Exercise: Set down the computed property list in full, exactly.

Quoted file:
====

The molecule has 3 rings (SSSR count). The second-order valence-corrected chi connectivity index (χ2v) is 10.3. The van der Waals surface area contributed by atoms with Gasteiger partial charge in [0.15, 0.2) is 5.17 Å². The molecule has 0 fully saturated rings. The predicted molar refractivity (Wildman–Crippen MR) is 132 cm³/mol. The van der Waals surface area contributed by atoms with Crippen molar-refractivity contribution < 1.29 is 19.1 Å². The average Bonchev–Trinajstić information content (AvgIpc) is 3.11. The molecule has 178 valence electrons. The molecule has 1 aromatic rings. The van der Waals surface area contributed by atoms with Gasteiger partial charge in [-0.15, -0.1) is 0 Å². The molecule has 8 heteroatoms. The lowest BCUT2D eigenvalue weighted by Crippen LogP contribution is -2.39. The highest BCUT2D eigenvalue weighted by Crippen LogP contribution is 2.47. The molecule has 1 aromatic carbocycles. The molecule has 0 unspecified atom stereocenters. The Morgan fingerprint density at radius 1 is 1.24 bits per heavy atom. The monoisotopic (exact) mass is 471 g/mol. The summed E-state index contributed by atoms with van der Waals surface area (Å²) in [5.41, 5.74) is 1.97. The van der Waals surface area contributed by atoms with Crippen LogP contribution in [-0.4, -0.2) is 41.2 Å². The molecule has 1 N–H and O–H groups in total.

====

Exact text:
The molecule has 3 rings (SSSR count). The second-order valence-corrected chi connectivity index (χ2v) is 10.3. The van der Waals surface area contributed by atoms with Gasteiger partial charge in [0.15, 0.2) is 5.17 Å². The molecule has 0 fully saturated rings. The predicted molar refractivity (Wildman–Crippen MR) is 132 cm³/mol. The van der Waals surface area contributed by atoms with Crippen molar-refractivity contribution < 1.29 is 19.1 Å². The average Bonchev–Trinajstić information content (AvgIpc) is 3.11. The molecule has 178 valence electrons. The molecule has 1 aromatic rings. The van der Waals surface area contributed by atoms with Gasteiger partial charge in [-0.15, -0.1) is 0 Å². The molecule has 8 heteroatoms. The lowest BCUT2D eigenvalue weighted by Crippen LogP contribution is -2.39. The highest BCUT2D eigenvalue weighted by Crippen LogP contribution is 2.47. The molecule has 1 aromatic carbocycles. The molecule has 0 unspecified atom stereocenters. The Morgan fingerprint density at radius 1 is 1.24 bits per heavy atom. The monoisotopic (exact) mass is 471 g/mol. The summed E-state index contributed by atoms with van der Waals surface area (Å²) in [5.41, 5.74) is 1.97. The van der Waals surface area contributed by atoms with Crippen LogP contribution in [-0.4, -0.2) is 41.2 Å². The molecule has 1 N–H and O–H groups in total.